Can we get real, please: Local churches are frowning on the sale of lottery tickets on Sundays – the Jamaica Umbrella Group of Churches, to be precise. “While we are in this plight we have to bear in mind the values or the importance of our morals,” says the group’s Reverend Gary Harriott.
Speaking of “morals”… Perhaps a higher priority for our church people might be, for example, the sexual exploitation of young girls (many under the age of consent of sixteen) by older men. This issue came starkly into focus during the week, when sixteen-year-old Martha Byrowe, was stabbed to death – allegedly by a 33-year-old man whom she was living with (for at least a year) in a small rural community. The girl’s mother lived just down the road. Mom has declared her innocence, after being charged with failure to report a child in need of care and protection and failure to exercise proper care and guidance to a child. She says the man was an old friend of the family, almost like a brother. The surrounding community is also expressing equal surprise and puzzlement over the developments, although they seem to have been fine with the schoolgirl’s alleged domestic arrangements. We shall see.
The point is, though, that such arrangements are not unusual in Jamaica. It is complex, and not easy to understand or explain, but mothers will turn a blind eye to, condone (and sometimes encourage) relationships between their young daughters and older men. Some reasons are clear: In a society where men are still earning more than women and where there are still higher levels of unemployment among women, mothers who are struggling (often as heads of households) are glad for whatever monetary support the man can offer. They are prepared to sacrifice their daughters’ wellbeing for this. Please read my fellow blogger Damien Williams’ very apt post on this topic, below.
I have to write more on this topic at a later date, but can we please start seeing our young girls (and boys) however precocious, as children. Children need nurturing, love, guidance; they need to be protected. For some reason, no one wants to talk about it. The community where young Martha and her lover lived seem to have adopted the “See No Evil, Hear No Evil, Speak No Evil” approach. The much-hackneyed phrase “It takes a village to raise a child“ would be the best policy in communities, one feels. So please tell older men who are watching young girls in their school uniforms: Leave the girls alone! Let them grow up, let them study and develop naturally! Forget this “force ripe” idea; it’s not the girls’ fault. And having sex with a child is nothing to be proud of. In Jamaican parlance, No Guh Deh! For more information on this, please contact Eve for Life Jamaica, the local non-governmental organization that supports women and children living with HIV. Support their campaign! (And by the way, girls aged ten to nineteen years are three times more likely to contract HIV/AIDS than their male counterparts).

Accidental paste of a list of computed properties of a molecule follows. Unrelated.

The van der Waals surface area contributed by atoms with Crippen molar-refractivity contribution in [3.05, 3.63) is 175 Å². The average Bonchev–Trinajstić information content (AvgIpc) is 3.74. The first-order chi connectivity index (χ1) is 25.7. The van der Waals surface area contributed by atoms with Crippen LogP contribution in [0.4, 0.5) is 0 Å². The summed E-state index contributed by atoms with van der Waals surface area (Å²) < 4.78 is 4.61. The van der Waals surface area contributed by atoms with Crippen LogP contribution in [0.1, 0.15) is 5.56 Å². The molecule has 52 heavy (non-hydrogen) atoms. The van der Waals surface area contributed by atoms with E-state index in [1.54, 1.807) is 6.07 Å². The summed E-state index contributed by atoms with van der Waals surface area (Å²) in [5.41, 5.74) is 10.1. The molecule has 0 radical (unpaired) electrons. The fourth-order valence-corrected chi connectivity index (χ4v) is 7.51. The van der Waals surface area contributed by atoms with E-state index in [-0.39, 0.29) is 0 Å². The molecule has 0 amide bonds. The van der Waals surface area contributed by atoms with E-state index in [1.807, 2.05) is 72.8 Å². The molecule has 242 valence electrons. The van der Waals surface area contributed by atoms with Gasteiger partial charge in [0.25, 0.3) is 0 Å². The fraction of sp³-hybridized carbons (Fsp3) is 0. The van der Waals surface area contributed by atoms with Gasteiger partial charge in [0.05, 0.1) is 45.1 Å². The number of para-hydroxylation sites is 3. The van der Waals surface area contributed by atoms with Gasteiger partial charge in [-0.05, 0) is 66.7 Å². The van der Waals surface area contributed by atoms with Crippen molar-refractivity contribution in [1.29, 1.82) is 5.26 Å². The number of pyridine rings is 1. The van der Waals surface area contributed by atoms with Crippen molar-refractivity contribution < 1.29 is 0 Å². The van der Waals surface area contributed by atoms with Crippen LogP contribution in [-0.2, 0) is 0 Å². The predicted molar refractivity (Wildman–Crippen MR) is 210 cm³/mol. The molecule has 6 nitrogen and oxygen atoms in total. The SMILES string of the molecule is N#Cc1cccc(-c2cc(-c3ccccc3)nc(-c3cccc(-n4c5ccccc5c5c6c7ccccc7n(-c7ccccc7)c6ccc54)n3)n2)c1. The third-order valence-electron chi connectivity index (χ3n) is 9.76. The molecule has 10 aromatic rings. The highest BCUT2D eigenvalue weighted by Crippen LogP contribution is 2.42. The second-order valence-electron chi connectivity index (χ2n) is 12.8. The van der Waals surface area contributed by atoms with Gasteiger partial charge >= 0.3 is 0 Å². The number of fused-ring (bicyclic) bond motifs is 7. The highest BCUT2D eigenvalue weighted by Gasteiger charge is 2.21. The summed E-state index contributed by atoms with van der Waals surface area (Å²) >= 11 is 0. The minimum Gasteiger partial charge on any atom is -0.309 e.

Let me get down off my soap box.
Just a couple more things, as I am running out of time… Our former “Bronze Queen,” Merlene Ottey, paid a rare visit to Jamaica this week to receive an honorary doctorate from the University of Technology. The social media included many snide comments from younger Jamaicans about Ms. Ottey, that I thought were unkind and uncalled-for. Ms. Ottey did a great deal to put Jamaica on the map in athletics. In 1980 she became the first female English-speaking Caribbean athlete to win an Olympic medal. She remains Jamaica’s most-decorated female athlete. She became a Slovenian citizen in 2002. There were controversies along the way, it is true; but I think we should recognize Ms. Ottey’s achievement. And yes, she probably does not speak English that much any more, hence the peculiar “farrin” accent. OK?
Heather Little-White was an incredibly warm person, and a former Fulbright Scholar, who overcame personal challenges with a smile. I noticed that at the huge thanksgiving service for her life yesterday, former Prime Minister Bruce Golding was in attendance. I thought he looked tired, thinner and very serious. Jamaican singer Jimmy Cliff, however, was jolly as ever – he just won a Grammy Award. I wish he would visit our shores more often.
And finally – big ups to the Jamaica Public Service Company and its energetic CEO, Ms. Kelly Tomblin, for its participation in the Valentine’s Day global effort to raise awareness about violence against women - One Billion Rising. I hear Ms. Tomblin was dancing up a storm at the celebration in Kingston. My only complaint is that this was not advertised much more widely. Along with my colleagues at the 51% Coalition, I would loved to have been a part of it. I couldn’t find any photos of the event… Next year, let us plan ahead!